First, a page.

• I needed to walk more for myself. At different points up to then, I’d changed my pace and plans to suit others – usually because I didn’t want to offend them. I had a notion that walking Camino meant we were all equal, all humble, and all with the same agenda. I was a bit misguided in that belief. In Burgos, I realized I needed to get a bit more selfish about my own process, my own needs, and my own journey. I needed to “grab it by the horns” and go make it my own.

I got the rest and sleep I needed. I turned down some of the crazy. I left my little bed and the city feeling a bit tougher, a bit stronger, and a bit more focused.

I didn’t know what it would bring but I knew I felt ready for the challenge. Burgos had given me a chance to hit “RESET” and start again.

Does this sound familiar at all? What did *you* do to hit the “RESET” button in your life – whether on camino or elsewhere?






5 thoughts on “A New Beginning in Burgos

  1. “I’d changed my pace and plans to suit others.” Can I ever relate to this–both on the Camino and in life. I guess making this choice makes sense given that humans are communal creatures, but as a fellow introvert (who passes as outgoing), I needed SPACE sometimes. Fir my seven weeks in Spain, I struggled to take it, to advocate for it, and to enjoy it once I got it for feeling guilty and (wait for it) lonely. Yes, sometimes when I got what I asked for, I didn’t want it anymore. Funny how this happens in my life too.

    I agree with your statement that how we do the Camino is how we do our life. The setting changes, but we are still ourselves-even when inner change is occurring. I’ve found that being a compassionate observer of myself helps me use these “Ah, THIS is familiar” moments, so I can be open to what I need instead of shutting down or judging it. That’s on a good day, mind. 🙂

    Knowing what a challenge it is for you to advocate for yourself around alone time, you’re to be commended for your Burgos reset. What a difference a day (of sleep) makes! How lovely that you got this lesson in self care to take back to your life.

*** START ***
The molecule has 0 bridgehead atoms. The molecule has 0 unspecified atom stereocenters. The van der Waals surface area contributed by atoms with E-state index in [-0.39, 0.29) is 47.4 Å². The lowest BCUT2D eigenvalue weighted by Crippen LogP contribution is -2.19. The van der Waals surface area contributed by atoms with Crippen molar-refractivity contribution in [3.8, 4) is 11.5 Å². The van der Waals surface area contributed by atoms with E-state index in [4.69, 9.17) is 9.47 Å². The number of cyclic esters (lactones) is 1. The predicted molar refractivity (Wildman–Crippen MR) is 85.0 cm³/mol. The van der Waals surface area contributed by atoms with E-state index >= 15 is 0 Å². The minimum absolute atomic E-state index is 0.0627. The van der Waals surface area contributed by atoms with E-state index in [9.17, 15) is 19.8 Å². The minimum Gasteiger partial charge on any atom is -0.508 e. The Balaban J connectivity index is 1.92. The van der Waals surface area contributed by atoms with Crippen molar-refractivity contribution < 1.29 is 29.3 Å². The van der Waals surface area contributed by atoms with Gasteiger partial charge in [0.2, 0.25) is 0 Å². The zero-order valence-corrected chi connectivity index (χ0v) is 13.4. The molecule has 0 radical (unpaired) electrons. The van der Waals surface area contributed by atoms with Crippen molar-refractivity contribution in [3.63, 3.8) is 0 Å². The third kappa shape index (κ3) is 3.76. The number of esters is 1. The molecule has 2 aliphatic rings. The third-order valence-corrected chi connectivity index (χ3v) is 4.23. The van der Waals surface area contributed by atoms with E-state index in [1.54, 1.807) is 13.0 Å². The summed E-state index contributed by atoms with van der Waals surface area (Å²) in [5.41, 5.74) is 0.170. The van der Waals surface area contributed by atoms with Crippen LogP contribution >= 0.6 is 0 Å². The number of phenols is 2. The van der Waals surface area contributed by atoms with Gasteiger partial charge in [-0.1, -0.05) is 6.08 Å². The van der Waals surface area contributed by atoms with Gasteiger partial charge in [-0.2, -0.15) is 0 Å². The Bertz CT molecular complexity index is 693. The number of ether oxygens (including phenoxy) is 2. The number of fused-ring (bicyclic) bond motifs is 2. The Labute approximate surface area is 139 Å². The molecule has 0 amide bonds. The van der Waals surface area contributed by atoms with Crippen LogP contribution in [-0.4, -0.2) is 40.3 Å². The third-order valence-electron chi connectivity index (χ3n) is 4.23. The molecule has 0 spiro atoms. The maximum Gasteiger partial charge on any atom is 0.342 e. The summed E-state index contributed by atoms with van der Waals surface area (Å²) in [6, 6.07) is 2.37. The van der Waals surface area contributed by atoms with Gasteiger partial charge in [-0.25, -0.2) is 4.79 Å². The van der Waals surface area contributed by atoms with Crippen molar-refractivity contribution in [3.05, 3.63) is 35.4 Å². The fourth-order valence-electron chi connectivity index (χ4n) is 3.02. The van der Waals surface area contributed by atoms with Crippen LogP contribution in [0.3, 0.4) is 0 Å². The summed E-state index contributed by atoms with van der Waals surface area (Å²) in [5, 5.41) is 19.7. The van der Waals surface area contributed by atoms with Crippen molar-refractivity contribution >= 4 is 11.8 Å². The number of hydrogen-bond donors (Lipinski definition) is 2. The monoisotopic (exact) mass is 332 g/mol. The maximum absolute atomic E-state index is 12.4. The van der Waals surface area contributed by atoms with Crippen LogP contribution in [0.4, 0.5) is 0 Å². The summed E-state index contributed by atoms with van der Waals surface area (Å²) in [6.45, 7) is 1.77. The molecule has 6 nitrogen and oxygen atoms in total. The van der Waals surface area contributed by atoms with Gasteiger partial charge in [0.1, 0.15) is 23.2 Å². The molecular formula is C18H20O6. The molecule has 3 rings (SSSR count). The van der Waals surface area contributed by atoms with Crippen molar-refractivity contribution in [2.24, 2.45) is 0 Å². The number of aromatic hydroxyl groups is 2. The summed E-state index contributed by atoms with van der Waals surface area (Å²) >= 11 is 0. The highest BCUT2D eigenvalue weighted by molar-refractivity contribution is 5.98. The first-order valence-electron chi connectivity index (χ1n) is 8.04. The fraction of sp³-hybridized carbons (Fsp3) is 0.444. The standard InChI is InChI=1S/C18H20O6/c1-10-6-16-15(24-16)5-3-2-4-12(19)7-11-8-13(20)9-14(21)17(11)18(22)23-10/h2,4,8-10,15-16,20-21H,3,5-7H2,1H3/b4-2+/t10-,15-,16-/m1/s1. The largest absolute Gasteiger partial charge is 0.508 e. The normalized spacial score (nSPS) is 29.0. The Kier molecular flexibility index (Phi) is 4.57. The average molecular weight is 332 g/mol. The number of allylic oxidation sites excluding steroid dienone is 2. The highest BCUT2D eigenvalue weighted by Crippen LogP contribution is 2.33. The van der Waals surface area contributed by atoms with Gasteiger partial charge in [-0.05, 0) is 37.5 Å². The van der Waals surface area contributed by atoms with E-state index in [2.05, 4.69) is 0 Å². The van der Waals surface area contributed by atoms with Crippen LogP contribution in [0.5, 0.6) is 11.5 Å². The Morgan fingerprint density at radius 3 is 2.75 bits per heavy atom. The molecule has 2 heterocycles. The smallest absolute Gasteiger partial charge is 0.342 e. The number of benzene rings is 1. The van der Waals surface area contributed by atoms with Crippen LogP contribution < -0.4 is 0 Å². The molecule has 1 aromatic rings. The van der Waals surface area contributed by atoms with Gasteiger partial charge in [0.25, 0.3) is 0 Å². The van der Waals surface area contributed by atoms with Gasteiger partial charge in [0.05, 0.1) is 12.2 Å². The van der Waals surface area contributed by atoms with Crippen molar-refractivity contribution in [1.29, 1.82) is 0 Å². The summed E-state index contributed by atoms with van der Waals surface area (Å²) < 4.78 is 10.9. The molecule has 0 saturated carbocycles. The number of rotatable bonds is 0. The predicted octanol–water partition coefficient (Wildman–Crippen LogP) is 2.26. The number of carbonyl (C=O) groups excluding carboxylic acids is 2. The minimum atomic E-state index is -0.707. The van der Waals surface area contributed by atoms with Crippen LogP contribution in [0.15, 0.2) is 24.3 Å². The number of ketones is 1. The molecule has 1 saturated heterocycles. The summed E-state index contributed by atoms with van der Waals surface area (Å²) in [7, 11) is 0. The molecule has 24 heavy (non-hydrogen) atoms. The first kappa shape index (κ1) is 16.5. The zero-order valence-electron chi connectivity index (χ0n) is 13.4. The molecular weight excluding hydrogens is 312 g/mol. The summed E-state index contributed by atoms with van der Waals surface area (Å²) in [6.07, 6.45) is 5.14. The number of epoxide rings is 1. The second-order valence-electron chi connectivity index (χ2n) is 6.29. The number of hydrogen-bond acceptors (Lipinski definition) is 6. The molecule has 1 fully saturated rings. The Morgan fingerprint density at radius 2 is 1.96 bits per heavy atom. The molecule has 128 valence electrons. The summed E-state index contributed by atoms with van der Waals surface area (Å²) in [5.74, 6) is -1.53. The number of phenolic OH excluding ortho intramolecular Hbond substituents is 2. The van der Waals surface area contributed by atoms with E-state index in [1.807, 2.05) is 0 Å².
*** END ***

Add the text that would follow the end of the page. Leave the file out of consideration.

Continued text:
Liked by 2 people

  2. Yes! I have to set the reset button, sometimes its not to stop – it’s just to re-assess my pace. Much like your walk, it’s when I try to keep up or slow down that I get all anxious or stressed – the alone time allows me to realise it. We’re planning to do the camino in May, and I have been practicing, and for some strange reason I set myself a goal – like 10min per km, or I’d walk to meet someone and get all stressed out when I was running out of time. Yesterday I did a big walk, took my time and the difference in my attitude was amazing. Rest, is just as the important as the walk. For me, it’s were I do my most productive thinking…

    Liked by 1 person

  3. Dina, I love it!
    It sounds like you’ve already figured out some key points for walking camino & I’m excited for your journey. Where will you start from? And do you know where you’d like to end? (I’m purposefully not asking how many miles you’ll walk because that question stressed me out on my own camino – my feeling was: I’ll walk as many as I can!)
    I hope the preparations are going well for you & would love to hear more about it all.
    In the meantime, Buen Camino! 🙂